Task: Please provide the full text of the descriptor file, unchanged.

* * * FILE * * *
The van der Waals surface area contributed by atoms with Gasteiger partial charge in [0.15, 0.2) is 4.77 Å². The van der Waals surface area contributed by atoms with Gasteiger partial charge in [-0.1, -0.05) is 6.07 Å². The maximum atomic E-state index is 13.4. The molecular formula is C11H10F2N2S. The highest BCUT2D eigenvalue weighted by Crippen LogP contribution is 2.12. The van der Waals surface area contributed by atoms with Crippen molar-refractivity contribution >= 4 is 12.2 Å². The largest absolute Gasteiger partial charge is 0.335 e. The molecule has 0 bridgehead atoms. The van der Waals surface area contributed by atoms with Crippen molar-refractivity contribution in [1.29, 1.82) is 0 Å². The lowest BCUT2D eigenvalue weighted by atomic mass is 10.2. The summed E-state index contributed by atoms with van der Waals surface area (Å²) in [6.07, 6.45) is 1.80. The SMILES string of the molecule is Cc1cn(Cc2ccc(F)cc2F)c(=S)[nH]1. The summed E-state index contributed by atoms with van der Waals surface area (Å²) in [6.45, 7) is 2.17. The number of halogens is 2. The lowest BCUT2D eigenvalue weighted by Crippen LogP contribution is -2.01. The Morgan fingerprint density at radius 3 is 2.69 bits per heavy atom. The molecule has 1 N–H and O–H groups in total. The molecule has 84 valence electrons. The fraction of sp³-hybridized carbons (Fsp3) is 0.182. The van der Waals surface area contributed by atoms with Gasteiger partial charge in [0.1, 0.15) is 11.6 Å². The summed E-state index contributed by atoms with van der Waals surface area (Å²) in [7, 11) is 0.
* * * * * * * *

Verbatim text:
The van der Waals surface area contributed by atoms with Gasteiger partial charge in [0.15, 0.2) is 4.77 Å². The van der Waals surface area contributed by atoms with Gasteiger partial charge in [-0.1, -0.05) is 6.07 Å². The maximum atomic E-state index is 13.4. The molecular formula is C11H10F2N2S. The highest BCUT2D eigenvalue weighted by Crippen LogP contribution is 2.12. The van der Waals surface area contributed by atoms with Crippen molar-refractivity contribution >= 4 is 12.2 Å². The largest absolute Gasteiger partial charge is 0.335 e. The molecule has 0 bridgehead atoms. The van der Waals surface area contributed by atoms with Crippen molar-refractivity contribution in [1.29, 1.82) is 0 Å². The lowest BCUT2D eigenvalue weighted by atomic mass is 10.2. The summed E-state index contributed by atoms with van der Waals surface area (Å²) in [6.07, 6.45) is 1.80. The SMILES string of the molecule is Cc1cn(Cc2ccc(F)cc2F)c(=S)[nH]1. The summed E-state index contributed by atoms with van der Waals surface area (Å²) in [6.45, 7) is 2.17. The number of halogens is 2. The lowest BCUT2D eigenvalue weighted by Crippen LogP contribution is -2.01. The Morgan fingerprint density at radius 3 is 2.69 bits per heavy atom. The molecule has 1 N–H and O–H groups in total. The molecule has 84 valence electrons. The fraction of sp³-hybridized carbons (Fsp3) is 0.182. The van der Waals surface area contributed by atoms with Gasteiger partial charge in [0.1, 0.15) is 11.6 Å². The summed E-state index contributed by atoms with van der Waals surface area (Å²) in [7, 11) is 0.